Choose your Own Adventure (Wagner’s, “Achievement Gap”)

As much as I’d like to fantasize about being a non-linear thinker, weighing multiple options, always looking for connections between data point y and data point x from three weeks ago, I’d just be fooling myself.  I think my brain operates like a dichotomous key or a “Choose your Own Adventure” book, constantly choosing between diverging circumstances, only to arrive at another fork in the road.  It’s how I solve electrical wiring conundrums in my house, and it’s probably how I assess student learning.

It’s also how I’ve been approaching Wagner’s “Global Achievement Gap.” When Wagner asks me, “Do we want this or that?” I choose one and make my next determination based on the previous choice.  Some questions have frustrated me, some have filled my heart with the placid warmth of the “It’s not just me!” feeling, and some things have made me furious.

Some breadcrumbs I’ve dropped along the way:

In discussing the Seven Survival Skills, Wagner interviews a teacher who laments that “schools don’t teach kids how to really think critically.”  In later chapters, he admits that our system of accountability (NCLB) provides no return on investment for critical thinking.  (The SAT does not ask you to interpret social polemic, so what’s the benefit in learning how…).  This was probably my first question of the book:

Have we ever taught critical thinking?  And if not, are we supposed to?  Look how far we’ve gotten, after all!  Are we lamenting something lost or something that was never there?  Depending on your answer, solutions to the problem are different.  If you choose the latter, “Something that was never there,” turn to page 18.

Okay, so critical thinking has never been a part of our educational process.  I accept that as it pertains to the MAJORITY of students.  However, I know that there are (and have been) many teachers who excel at prompting critical thinking and problem solving.  But, yes, for the majority, it’s a lot of scantron sheets.

Now we have to assume that the answer lies in an approach or a system of beliefs that we have never held in the education world.  Where do we look for this new “paradigm” (oh, how I have come to hate that word!)?  Wagner offers us Cisco Systems (I’m still bitter that they won’t pay a dividend).  The CEO of Cisco suggests that “if you try five things and get all five right, you may be failing.”  He’s talking about stretch goals.  Taking risks.  In order for teachers to take risks in class and accept occasional, even frequent failure, then teachers must also allow that of their students.  Since the consequence of failure is a failing grade, we must assume that in order to remove the fear of failure, we must remove the brand of failure–the failing grade itself.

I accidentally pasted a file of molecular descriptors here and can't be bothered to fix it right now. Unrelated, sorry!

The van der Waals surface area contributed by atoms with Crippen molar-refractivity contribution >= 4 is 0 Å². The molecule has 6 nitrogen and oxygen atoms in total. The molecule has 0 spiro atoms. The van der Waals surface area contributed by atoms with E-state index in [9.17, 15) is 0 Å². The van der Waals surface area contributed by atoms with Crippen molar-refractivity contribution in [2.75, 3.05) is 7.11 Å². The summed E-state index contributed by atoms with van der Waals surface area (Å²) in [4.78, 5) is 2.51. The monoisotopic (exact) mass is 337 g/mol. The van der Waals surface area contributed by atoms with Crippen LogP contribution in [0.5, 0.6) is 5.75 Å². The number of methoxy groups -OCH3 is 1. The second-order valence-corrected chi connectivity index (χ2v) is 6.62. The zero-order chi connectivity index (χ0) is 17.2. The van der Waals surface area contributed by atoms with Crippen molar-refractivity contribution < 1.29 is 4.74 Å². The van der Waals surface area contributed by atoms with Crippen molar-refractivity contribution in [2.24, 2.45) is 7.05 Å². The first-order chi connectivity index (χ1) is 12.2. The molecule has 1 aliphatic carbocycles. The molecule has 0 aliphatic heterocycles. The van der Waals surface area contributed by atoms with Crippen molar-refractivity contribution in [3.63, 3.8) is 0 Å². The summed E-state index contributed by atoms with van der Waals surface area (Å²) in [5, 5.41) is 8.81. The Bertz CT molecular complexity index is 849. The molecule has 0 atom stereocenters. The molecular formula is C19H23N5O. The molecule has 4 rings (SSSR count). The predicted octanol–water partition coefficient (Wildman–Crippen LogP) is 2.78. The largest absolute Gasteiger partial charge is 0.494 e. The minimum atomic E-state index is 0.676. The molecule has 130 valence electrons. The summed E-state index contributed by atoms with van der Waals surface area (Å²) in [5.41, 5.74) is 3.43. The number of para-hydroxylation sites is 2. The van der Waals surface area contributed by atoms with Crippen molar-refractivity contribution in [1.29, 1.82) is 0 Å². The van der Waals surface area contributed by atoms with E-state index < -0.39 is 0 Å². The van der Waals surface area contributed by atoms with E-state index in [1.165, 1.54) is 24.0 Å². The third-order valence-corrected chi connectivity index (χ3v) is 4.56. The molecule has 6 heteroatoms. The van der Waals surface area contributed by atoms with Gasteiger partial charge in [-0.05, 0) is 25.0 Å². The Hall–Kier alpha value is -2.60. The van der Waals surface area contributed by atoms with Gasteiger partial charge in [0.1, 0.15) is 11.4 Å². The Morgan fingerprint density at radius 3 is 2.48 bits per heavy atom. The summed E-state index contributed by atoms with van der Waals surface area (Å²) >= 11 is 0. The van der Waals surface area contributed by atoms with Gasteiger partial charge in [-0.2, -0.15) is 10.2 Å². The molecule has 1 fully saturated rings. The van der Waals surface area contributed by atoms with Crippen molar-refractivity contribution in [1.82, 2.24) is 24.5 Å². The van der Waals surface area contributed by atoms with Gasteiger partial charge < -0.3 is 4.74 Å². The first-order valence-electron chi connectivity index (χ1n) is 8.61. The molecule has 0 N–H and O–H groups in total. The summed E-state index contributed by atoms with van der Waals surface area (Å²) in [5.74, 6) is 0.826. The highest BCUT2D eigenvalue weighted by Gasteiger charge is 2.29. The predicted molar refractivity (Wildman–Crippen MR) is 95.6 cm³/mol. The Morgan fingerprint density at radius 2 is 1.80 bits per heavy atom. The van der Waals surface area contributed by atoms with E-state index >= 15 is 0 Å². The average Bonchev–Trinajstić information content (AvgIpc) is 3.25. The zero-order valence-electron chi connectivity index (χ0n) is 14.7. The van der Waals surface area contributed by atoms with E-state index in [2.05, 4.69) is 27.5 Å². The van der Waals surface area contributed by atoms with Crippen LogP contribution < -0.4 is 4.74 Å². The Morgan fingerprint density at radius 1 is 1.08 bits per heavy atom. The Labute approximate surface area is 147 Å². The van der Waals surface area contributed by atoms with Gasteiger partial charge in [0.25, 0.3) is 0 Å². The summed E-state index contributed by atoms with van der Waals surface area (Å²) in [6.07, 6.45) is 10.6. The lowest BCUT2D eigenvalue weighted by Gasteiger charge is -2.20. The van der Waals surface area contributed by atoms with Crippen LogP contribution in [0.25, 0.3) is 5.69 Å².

My school has dipped its big toe in these waters just this past December when the principal introduced the “Death of Zero.”  Rather than returning a zero for unfinished work, students are expected to <gasp> finish the work.  It will require some extra nudge from teachers, but I find great value in this approach.  And I believe that an assessment rubric in which students exceed/meet/do not meet expectations may be a way to address the anxiety surrounding the false empiricism of the percentage grade (“Johnny, congratulations, you are 83% as good as you could have been in this course.”)

Although Wagner doesn’t take on this argument in the first 150 pages, I hope to read about it sometime soon.  What he does take on is the barn-sized target of standardized college entrance exams.  Enough said.  I won’t even bother.  (One disturbing aside–if College Board is a non-profit, then how come they and ETS have a lobbying budget that rivals most unions and tobacco companies?)

I’m off to finish my adventure.  I’ll be back with more “ifso’s.”

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